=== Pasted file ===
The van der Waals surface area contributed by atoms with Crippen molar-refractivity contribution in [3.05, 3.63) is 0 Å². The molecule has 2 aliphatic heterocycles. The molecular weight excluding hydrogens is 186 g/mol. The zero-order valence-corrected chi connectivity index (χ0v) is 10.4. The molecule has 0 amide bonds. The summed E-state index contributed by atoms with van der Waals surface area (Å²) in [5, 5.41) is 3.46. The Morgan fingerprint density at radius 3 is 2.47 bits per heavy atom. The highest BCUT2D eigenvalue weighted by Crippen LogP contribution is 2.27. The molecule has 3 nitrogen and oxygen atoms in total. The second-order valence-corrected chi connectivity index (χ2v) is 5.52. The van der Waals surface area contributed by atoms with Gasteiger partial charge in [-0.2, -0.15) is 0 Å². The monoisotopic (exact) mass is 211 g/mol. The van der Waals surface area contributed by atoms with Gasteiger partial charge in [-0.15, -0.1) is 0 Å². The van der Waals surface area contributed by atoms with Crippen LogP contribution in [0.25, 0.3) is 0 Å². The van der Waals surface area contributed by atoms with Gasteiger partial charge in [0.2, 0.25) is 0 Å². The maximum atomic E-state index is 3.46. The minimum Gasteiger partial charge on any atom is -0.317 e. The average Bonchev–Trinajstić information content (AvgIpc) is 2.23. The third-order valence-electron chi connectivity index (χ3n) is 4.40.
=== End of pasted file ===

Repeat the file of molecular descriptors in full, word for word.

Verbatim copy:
The van der Waals surface area contributed by atoms with Crippen molar-refractivity contribution in [3.05, 3.63) is 0 Å². The molecule has 2 aliphatic heterocycles. The molecular weight excluding hydrogens is 186 g/mol. The zero-order valence-corrected chi connectivity index (χ0v) is 10.4. The molecule has 0 amide bonds. The summed E-state index contributed by atoms with van der Waals surface area (Å²) in [5, 5.41) is 3.46. The Morgan fingerprint density at radius 3 is 2.47 bits per heavy atom. The highest BCUT2D eigenvalue weighted by Crippen LogP contribution is 2.27. The molecule has 3 nitrogen and oxygen atoms in total. The second-order valence-corrected chi connectivity index (χ2v) is 5.52. The van der Waals surface area contributed by atoms with Gasteiger partial charge in [-0.2, -0.15) is 0 Å². The monoisotopic (exact) mass is 211 g/mol. The van der Waals surface area contributed by atoms with Gasteiger partial charge in [-0.15, -0.1) is 0 Å². The van der Waals surface area contributed by atoms with Crippen LogP contribution in [0.25, 0.3) is 0 Å². The van der Waals surface area contributed by atoms with Gasteiger partial charge in [0.2, 0.25) is 0 Å². The maximum atomic E-state index is 3.46. The minimum Gasteiger partial charge on any atom is -0.317 e. The average Bonchev–Trinajstić information content (AvgIpc) is 2.23. The third-order valence-electron chi connectivity index (χ3n) is 4.40.